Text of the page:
class PostsController < ApplicationController    def index        # Runs a SQL join with the users table.    posts = Post.includes(:author).all              render json: posts    endend

When A Simple Join Is Not Possible

Until now there’s been absolutely nothing new for veterans.

But let’s complicate this. Let’s assume that the site’s users are not being stored in the same RDMS as the posts are. Rather, the users are documents stored in MongoDB (for whatever reason). How do we modify our Post serializer to fetch the user now, optimally? This would be going back to square one:

class PostSerializer < ActiveModel::Serializer    attributes :id, :title, :details, :author
  # Will run n Mongo queries for n posts being rendered.  def author    User.find(object.author_id)  endend
# This is now a Mongoid document, not an ActiveRecord model.class User    include Mongoid::Document    include Mongoid::Timestamps    # ...end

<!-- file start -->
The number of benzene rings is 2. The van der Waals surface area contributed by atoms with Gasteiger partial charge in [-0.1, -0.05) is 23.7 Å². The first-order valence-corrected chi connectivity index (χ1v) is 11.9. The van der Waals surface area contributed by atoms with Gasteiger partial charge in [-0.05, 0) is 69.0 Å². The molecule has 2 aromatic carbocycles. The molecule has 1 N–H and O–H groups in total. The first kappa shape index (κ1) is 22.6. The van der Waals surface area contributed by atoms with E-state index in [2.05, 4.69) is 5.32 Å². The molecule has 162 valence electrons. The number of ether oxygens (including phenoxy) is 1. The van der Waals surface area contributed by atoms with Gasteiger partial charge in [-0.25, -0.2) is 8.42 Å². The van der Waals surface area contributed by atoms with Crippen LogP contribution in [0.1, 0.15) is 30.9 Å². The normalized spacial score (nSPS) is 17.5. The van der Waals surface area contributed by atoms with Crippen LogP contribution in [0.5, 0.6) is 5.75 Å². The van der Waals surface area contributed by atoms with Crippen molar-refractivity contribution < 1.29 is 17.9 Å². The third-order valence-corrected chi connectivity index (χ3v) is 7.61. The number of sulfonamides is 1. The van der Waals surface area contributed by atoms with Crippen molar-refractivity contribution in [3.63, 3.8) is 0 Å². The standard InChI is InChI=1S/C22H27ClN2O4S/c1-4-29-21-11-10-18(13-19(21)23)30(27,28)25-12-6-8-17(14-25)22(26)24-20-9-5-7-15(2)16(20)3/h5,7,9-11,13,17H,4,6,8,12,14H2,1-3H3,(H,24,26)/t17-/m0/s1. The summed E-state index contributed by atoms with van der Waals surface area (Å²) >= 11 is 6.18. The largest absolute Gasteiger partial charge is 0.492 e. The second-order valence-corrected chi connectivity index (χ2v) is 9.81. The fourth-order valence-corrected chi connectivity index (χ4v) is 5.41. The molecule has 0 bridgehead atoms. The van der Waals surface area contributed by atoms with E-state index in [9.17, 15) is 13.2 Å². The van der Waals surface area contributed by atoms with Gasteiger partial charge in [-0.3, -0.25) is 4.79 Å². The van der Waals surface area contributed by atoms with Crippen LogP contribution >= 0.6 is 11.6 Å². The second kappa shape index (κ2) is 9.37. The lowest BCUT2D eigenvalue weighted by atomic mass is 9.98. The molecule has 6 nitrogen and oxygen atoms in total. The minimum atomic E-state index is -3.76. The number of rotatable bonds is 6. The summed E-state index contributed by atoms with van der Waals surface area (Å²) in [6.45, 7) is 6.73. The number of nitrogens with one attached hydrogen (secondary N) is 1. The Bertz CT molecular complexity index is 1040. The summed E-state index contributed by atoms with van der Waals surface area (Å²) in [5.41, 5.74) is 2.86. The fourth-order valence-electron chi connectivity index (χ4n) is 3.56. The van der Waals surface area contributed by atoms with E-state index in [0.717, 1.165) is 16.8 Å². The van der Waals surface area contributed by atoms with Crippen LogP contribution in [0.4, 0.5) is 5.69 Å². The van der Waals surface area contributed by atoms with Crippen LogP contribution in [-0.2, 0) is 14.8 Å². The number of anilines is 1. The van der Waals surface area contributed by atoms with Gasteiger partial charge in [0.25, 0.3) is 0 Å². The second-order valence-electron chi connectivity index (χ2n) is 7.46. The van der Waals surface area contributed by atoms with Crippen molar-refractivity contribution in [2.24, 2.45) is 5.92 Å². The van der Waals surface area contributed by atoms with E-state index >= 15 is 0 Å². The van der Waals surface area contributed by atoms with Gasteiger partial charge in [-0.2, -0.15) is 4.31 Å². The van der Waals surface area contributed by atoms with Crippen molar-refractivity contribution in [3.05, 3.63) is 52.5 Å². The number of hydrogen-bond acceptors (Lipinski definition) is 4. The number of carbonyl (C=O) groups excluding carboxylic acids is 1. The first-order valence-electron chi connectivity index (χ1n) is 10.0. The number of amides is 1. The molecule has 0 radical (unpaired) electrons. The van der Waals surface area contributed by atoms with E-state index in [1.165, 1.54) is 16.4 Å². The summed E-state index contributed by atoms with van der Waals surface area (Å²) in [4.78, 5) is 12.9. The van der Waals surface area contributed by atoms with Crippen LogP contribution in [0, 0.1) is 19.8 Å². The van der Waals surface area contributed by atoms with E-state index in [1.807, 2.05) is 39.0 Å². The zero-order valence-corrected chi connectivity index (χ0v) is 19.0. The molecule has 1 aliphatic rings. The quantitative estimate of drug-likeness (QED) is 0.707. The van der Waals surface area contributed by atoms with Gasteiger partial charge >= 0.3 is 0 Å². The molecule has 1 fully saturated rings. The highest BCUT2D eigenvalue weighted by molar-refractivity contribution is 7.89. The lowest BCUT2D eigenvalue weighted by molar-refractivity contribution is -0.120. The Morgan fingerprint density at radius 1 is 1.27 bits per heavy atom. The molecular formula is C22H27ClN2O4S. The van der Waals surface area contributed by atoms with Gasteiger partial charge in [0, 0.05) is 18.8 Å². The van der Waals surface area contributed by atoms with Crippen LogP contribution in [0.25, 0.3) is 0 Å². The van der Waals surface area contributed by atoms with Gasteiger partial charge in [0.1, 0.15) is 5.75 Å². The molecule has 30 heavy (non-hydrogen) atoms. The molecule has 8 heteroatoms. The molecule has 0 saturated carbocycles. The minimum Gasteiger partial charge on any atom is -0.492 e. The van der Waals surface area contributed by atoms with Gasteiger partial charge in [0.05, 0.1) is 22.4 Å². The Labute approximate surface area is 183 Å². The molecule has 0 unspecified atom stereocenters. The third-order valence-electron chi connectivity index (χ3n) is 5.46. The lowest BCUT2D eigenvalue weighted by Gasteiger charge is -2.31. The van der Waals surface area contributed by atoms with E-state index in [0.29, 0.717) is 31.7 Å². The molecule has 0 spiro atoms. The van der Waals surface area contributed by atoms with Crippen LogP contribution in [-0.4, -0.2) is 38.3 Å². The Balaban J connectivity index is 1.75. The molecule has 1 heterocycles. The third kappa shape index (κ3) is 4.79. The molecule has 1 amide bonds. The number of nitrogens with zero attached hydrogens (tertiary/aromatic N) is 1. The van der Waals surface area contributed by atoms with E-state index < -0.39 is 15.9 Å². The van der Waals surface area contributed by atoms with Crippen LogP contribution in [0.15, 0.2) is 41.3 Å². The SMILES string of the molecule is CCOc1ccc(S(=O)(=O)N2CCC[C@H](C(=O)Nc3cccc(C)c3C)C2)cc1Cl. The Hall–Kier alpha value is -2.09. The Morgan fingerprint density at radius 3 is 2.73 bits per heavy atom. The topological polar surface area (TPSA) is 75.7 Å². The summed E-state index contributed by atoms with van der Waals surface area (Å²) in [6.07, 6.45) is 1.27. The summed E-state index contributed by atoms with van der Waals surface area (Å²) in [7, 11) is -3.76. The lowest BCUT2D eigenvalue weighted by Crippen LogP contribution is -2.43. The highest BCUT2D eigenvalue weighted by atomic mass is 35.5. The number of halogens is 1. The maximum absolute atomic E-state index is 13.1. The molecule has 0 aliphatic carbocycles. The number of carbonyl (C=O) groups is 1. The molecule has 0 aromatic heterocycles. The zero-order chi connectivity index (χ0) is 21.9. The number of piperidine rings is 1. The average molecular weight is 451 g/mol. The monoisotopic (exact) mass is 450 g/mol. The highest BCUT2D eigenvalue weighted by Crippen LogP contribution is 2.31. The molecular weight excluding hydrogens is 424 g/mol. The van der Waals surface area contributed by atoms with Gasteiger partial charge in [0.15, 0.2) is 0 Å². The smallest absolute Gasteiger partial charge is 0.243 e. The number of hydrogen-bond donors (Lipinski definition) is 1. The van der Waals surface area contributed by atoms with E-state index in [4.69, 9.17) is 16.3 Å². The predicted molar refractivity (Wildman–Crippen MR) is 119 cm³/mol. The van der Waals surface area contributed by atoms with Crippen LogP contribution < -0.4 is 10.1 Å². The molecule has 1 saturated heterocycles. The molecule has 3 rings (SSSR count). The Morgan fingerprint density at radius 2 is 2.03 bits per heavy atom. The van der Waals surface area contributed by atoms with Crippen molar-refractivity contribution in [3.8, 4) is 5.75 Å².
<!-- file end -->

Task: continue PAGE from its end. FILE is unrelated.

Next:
The predicament that our users now reside in a Mongo database can be substituted with, say, calling a 3rd party HTTP service for fetching the users or storing them in a completely different RDMS. Our essential problem remains that there’s no way to ‘join’ the users datastore with the posts table and get the response we want in a single query.

Of course, we can do better. We can fetch the entire response in two queries:

  • Fetch all the posts without the author attribute (1 SQL query).
  • Fetch all the corresponding authors by running a where-in query with the user IDs plucked from the array of posts (1 Mongo query with an IN clause).